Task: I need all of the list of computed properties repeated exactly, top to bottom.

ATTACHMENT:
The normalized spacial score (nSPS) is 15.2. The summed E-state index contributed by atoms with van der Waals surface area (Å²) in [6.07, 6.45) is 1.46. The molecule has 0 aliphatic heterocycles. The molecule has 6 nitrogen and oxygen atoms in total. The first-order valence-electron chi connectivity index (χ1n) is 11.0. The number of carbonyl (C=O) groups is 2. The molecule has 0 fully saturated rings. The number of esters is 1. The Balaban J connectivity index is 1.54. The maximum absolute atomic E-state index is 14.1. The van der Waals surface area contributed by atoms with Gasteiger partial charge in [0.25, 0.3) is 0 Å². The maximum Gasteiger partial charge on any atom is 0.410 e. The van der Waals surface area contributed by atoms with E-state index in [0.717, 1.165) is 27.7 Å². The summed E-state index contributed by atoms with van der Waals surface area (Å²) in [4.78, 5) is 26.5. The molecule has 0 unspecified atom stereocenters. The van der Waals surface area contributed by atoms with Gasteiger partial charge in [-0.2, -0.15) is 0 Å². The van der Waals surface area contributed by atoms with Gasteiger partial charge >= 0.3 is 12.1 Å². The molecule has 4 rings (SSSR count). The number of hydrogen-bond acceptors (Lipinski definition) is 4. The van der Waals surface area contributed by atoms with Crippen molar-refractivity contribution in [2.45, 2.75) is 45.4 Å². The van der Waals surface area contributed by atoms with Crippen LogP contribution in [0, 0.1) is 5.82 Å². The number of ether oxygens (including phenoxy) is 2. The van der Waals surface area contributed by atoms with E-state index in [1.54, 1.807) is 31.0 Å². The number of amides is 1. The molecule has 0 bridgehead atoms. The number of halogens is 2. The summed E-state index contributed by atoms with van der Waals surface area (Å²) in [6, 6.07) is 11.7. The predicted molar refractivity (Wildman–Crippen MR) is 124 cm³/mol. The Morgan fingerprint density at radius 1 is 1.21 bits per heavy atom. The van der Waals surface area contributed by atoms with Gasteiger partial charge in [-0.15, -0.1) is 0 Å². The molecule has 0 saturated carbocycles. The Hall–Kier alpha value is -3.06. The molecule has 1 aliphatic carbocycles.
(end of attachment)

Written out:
The normalized spacial score (nSPS) is 15.2. The summed E-state index contributed by atoms with van der Waals surface area (Å²) in [6.07, 6.45) is 1.46. The molecule has 0 aliphatic heterocycles. The molecule has 6 nitrogen and oxygen atoms in total. The first-order valence-electron chi connectivity index (χ1n) is 11.0. The number of carbonyl (C=O) groups is 2. The molecule has 0 fully saturated rings. The number of esters is 1. The Balaban J connectivity index is 1.54. The maximum absolute atomic E-state index is 14.1. The van der Waals surface area contributed by atoms with Gasteiger partial charge in [0.25, 0.3) is 0 Å². The maximum Gasteiger partial charge on any atom is 0.410 e. The van der Waals surface area contributed by atoms with E-state index in [0.717, 1.165) is 27.7 Å². The summed E-state index contributed by atoms with van der Waals surface area (Å²) in [4.78, 5) is 26.5. The molecule has 0 unspecified atom stereocenters. The van der Waals surface area contributed by atoms with Gasteiger partial charge in [-0.2, -0.15) is 0 Å². The van der Waals surface area contributed by atoms with Gasteiger partial charge >= 0.3 is 12.1 Å². The molecule has 4 rings (SSSR count). The number of hydrogen-bond acceptors (Lipinski definition) is 4. The van der Waals surface area contributed by atoms with Crippen molar-refractivity contribution in [2.45, 2.75) is 45.4 Å². The van der Waals surface area contributed by atoms with Crippen LogP contribution in [0, 0.1) is 5.82 Å². The number of ether oxygens (including phenoxy) is 2. The van der Waals surface area contributed by atoms with E-state index in [1.54, 1.807) is 31.0 Å². The number of amides is 1. The molecule has 0 bridgehead atoms. The number of halogens is 2. The summed E-state index contributed by atoms with van der Waals surface area (Å²) in [6, 6.07) is 11.7. The predicted molar refractivity (Wildman–Crippen MR) is 124 cm³/mol. The Morgan fingerprint density at radius 1 is 1.21 bits per heavy atom. The van der Waals surface area contributed by atoms with Gasteiger partial charge in [-0.15, -0.1) is 0 Å². The molecule has 0 saturated carbocycles. The Hall–Kier alpha value is -3.06. The molecule has 1 aliphatic carbocycles.